We all are site-specific, we all come from a family or an ethnicity or a gender. [But] we’re all – the consciousness of people, more or less, is something you can tap into by being human. It’s almost as if the [subway riders’] characteristics didn’t matter. When I was sketching them, I just got a glimpse; I’d glance up for half a second, and I got a feeling that theirs wasn’t all that different from my life, that you weren’t all that different from them. There’s this whole issue of the self and the other, the individual. But no one’s on a joyride on the subway. They get up, they go to work, they come home, and they’re beat.
Is that too dour an interpretation?
It’s not the only interpretation but you’d be foolish not to see it.
I don’t know. Your take on it makes me think of Daumier or something, a dark, soot-stained portrayal of what I don’t think everyone agrees is a joyless experience.
It’s not all joyless and sometimes you get in there and it’s cool, you’re going to the game, maybe; but there is this sense that there’s a basic pulse in the city that you go to work and you come home – that we’re longing to get home again. I don’t think that’s dour, it’s just part of what’s going on. People are, in that reality, reading a book or checking their emails. Advertising has us thinking that we’re meant to be on a beach in the Bahamas, or reading some great epic novel, or madly in love. But a lot of our lives are spent in this transition zone between one necessity and another.
How important is it for public art to reflect our experience back to us, or, alternatively, to elevate our experience, somehow; to make our environment a more enjoyable place?
I think it’s both. I think you don’t want to make the space something that’s a drag to be in. You’re in a tube. How to do you make that reflective? And how do you make people reflective of the space that they’re in? This is a very public space and they’re pushed into necessity. How do you break that to make it a reflective experience? I think all art has to have that capacity to have a reflective experience. Or a deeply beautiful experience. The dance of energy and matter.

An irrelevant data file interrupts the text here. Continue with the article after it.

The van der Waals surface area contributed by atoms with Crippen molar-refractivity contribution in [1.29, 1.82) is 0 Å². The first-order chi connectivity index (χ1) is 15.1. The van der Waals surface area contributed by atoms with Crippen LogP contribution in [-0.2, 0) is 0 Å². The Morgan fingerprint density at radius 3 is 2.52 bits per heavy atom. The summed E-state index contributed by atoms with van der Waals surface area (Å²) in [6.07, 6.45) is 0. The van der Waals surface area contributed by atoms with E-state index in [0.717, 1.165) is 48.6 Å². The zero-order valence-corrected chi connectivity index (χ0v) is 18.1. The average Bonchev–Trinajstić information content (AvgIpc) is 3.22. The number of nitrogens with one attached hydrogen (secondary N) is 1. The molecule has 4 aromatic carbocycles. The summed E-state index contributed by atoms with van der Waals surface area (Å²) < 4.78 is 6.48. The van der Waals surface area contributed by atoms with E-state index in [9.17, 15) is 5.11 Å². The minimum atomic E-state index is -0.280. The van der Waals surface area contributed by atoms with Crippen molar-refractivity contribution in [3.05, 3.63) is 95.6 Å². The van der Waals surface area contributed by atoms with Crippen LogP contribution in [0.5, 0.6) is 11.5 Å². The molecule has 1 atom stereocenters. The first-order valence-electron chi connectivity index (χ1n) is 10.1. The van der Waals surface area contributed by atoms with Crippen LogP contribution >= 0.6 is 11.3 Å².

I’m focused on the idea of service to the public, curious to know why public art gets such a bad rap, in your opinion.
We are told all the time that we’re great; we have this view that we’re greatly entitled. And yet our lives are less entitled than the promises made. So art has to reflect the life and the possibility. It has to do both or it doesn’t work. If people think that the psyche expressed in art is of no value because they might not always like what they see, and they don’t want to pay for it … Some cultures harbor a resentment for the public having a purse. And some cultures think they value public art, and great works of architecture; they spend money on it and reap the rewards. Canada doesn’t have a long history of valuing public art, but I think that’s beginning to shift.
There’s always the possibility to meet people where they’re at. But you can set the bar a little differently and they will come to where you’re at. You know people didn’t like the Henry Moore when it first came to Toronto [The Archer, installed in Nathan Phillips Square in 1966]? There was a huge fuss about that; it’s unimaginable now! Now, Nathan Phillips without the Henry Moore would be utterly depleted.
People don’t mind spending money on sports because they value sports. They get more money than we do, more of the public purse. And the great benefit of having this parade of physical excellence gets understood by most people.